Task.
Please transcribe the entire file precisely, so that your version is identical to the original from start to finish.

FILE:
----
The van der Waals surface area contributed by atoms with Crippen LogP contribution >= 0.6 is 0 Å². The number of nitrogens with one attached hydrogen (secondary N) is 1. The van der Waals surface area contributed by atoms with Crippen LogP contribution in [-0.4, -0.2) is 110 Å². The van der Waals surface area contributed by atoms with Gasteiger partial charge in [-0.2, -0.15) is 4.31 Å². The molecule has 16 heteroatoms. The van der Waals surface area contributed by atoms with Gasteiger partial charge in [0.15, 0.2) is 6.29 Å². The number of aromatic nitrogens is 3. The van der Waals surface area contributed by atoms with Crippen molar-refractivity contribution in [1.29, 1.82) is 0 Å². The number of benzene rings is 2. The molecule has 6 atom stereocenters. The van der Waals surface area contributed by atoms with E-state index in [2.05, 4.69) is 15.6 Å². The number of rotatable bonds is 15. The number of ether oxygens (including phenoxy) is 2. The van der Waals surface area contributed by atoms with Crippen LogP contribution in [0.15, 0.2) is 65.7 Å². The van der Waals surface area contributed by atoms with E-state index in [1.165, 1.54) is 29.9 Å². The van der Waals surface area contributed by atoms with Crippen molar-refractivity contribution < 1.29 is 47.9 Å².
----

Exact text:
The van der Waals surface area contributed by atoms with Crippen LogP contribution >= 0.6 is 0 Å². The number of nitrogens with one attached hydrogen (secondary N) is 1. The van der Waals surface area contributed by atoms with Crippen LogP contribution in [-0.4, -0.2) is 110 Å². The van der Waals surface area contributed by atoms with Gasteiger partial charge in [-0.2, -0.15) is 4.31 Å². The molecule has 16 heteroatoms. The van der Waals surface area contributed by atoms with Gasteiger partial charge in [0.15, 0.2) is 6.29 Å². The number of aromatic nitrogens is 3. The van der Waals surface area contributed by atoms with Crippen molar-refractivity contribution in [1.29, 1.82) is 0 Å². The number of benzene rings is 2. The molecule has 6 atom stereocenters. The van der Waals surface area contributed by atoms with E-state index in [2.05, 4.69) is 15.6 Å². The number of rotatable bonds is 15. The number of ether oxygens (including phenoxy) is 2. The van der Waals surface area contributed by atoms with Crippen LogP contribution in [0.15, 0.2) is 65.7 Å². The van der Waals surface area contributed by atoms with E-state index in [1.165, 1.54) is 29.9 Å². The van der Waals surface area contributed by atoms with Crippen molar-refractivity contribution < 1.29 is 47.9 Å².